The Trappou is only one of many interesting characters in our new house.
To the right, for example,
is our pince-monseigneur.
He weighs about thirty-five pounds
and if you are feeling blue or are tired of sitting and typing words at a desk, you can just mosey on over and pick him up and snip yourself a piece of iron or so.
Pince-monseigneur means "pinch-my-master" and was originally used to designate a cat's claw of the type burglars used to force locks, but our pincher is very well-behaved and far too busy clipping metal for reinforced concrete structures and helping frazzled translators let off steam to engage in any kind of criminal activity.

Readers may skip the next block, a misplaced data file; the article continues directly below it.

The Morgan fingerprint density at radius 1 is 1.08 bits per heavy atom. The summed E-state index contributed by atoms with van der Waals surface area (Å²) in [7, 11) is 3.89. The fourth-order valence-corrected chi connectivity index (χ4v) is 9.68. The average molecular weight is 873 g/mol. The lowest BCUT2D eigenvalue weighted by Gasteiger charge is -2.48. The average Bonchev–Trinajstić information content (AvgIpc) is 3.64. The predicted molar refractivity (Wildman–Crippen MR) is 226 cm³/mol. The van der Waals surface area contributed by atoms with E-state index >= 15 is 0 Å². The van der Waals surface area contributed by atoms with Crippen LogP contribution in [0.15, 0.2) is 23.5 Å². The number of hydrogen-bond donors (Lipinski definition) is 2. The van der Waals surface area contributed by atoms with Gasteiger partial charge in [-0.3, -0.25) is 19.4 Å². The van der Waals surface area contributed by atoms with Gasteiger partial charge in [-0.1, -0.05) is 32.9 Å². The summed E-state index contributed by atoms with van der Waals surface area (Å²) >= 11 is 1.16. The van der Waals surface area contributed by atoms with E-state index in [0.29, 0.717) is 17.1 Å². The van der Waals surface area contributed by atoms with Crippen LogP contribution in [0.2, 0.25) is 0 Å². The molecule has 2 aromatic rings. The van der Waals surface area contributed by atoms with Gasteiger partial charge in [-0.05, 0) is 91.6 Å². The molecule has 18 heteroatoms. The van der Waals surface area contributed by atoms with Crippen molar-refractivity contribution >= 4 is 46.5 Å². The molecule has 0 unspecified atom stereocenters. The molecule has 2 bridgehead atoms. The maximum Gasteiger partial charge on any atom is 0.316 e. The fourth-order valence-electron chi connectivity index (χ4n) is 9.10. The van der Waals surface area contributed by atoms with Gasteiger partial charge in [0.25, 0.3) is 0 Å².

To your left as you walk in our front door is a rough-and-tumble character known on the street as "Tonneau Killer."
Julien picked him up at the dump, and while at first glance he seems like a ferocious and desperate receptacle, he is actually a very humble, very generous, very self-deprecating rain barrel.
The Tonneau family has a long and storied past: there are the illustrious wine containers, the shelters for merchants and public writers, the horse-drawn conveyances, and some distant cousins in professional swimming (the little flip you do to change directions when you get to the end of a lap is a Tonneau) but they have fallen on hard times, so we try to be discreet with Tonneau Killer (TK or Tony for short) about his past.
In addition to acting as our doorman, TK keeps an eye on our rockpile, helps Julien wash his tools, and trades fashion advice with the Trappou. And if ever the pince-monseigneur gets any ideas, TK will be on hand to talk him out of it.